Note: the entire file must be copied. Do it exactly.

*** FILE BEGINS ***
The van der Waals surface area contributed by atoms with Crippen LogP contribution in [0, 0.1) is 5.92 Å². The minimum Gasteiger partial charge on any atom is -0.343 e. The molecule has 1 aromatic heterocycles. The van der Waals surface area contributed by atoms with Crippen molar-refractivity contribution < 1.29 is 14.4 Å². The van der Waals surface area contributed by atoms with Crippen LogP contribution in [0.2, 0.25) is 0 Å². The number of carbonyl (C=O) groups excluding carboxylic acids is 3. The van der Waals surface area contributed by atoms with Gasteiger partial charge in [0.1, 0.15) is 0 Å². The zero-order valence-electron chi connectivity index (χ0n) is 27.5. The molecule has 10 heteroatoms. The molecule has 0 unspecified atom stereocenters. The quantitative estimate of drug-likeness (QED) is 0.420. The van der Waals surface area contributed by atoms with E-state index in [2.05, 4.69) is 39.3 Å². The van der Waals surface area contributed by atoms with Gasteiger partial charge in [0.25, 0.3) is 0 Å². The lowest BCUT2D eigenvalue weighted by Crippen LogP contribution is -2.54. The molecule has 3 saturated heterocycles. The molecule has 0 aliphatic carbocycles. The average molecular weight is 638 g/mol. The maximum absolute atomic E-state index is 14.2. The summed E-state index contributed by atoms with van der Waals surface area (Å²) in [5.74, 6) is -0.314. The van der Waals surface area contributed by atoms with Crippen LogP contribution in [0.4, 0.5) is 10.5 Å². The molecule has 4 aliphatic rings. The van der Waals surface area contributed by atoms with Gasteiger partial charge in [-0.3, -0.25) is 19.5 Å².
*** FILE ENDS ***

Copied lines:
The van der Waals surface area contributed by atoms with Crippen LogP contribution in [0, 0.1) is 5.92 Å². The minimum Gasteiger partial charge on any atom is -0.343 e. The molecule has 1 aromatic heterocycles. The van der Waals surface area contributed by atoms with Crippen molar-refractivity contribution < 1.29 is 14.4 Å². The van der Waals surface area contributed by atoms with Crippen LogP contribution in [0.2, 0.25) is 0 Å². The number of carbonyl (C=O) groups excluding carboxylic acids is 3. The van der Waals surface area contributed by atoms with Gasteiger partial charge in [0.1, 0.15) is 0 Å². The zero-order valence-electron chi connectivity index (χ0n) is 27.5. The molecule has 10 heteroatoms. The molecule has 0 unspecified atom stereocenters. The quantitative estimate of drug-likeness (QED) is 0.420. The van der Waals surface area contributed by atoms with E-state index in [2.05, 4.69) is 39.3 Å². The van der Waals surface area contributed by atoms with Gasteiger partial charge in [0.25, 0.3) is 0 Å². The lowest BCUT2D eigenvalue weighted by Crippen LogP contribution is -2.54. The molecule has 3 saturated heterocycles. The molecule has 0 aliphatic carbocycles. The average molecular weight is 638 g/mol. The maximum absolute atomic E-state index is 14.2. The summed E-state index contributed by atoms with van der Waals surface area (Å²) in [5.74, 6) is -0.314. The van der Waals surface area contributed by atoms with Crippen LogP contribution in [0.4, 0.5) is 10.5 Å². The molecule has 4 aliphatic rings. The van der Waals surface area contributed by atoms with Gasteiger partial charge in [-0.3, -0.25) is 19.5 Å².